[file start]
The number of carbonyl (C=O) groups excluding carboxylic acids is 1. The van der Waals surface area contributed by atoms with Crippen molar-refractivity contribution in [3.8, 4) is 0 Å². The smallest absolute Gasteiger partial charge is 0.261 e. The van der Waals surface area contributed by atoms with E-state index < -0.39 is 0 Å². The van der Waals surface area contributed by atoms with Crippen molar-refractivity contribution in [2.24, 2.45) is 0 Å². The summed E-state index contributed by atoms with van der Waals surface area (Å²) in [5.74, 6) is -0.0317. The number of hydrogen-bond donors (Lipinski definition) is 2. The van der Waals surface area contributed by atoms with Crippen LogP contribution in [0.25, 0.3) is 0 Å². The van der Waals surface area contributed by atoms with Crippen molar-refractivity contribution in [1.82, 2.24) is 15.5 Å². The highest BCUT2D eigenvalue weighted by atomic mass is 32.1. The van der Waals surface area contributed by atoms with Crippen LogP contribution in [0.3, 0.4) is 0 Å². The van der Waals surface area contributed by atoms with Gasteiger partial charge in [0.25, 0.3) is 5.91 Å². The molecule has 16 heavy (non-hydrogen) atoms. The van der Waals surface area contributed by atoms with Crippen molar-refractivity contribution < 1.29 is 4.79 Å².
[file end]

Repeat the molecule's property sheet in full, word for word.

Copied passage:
The number of carbonyl (C=O) groups excluding carboxylic acids is 1. The van der Waals surface area contributed by atoms with Crippen molar-refractivity contribution in [3.8, 4) is 0 Å². The smallest absolute Gasteiger partial charge is 0.261 e. The van der Waals surface area contributed by atoms with E-state index < -0.39 is 0 Å². The van der Waals surface area contributed by atoms with Crippen molar-refractivity contribution in [2.24, 2.45) is 0 Å². The summed E-state index contributed by atoms with van der Waals surface area (Å²) in [5.74, 6) is -0.0317. The number of hydrogen-bond donors (Lipinski definition) is 2. The van der Waals surface area contributed by atoms with Crippen LogP contribution in [0.25, 0.3) is 0 Å². The van der Waals surface area contributed by atoms with Crippen molar-refractivity contribution in [1.82, 2.24) is 15.5 Å². The highest BCUT2D eigenvalue weighted by atomic mass is 32.1. The van der Waals surface area contributed by atoms with Crippen LogP contribution in [0.3, 0.4) is 0 Å². The van der Waals surface area contributed by atoms with Gasteiger partial charge in [0.25, 0.3) is 5.91 Å². The molecule has 16 heavy (non-hydrogen) atoms. The van der Waals surface area contributed by atoms with Crippen molar-refractivity contribution < 1.29 is 4.79 Å².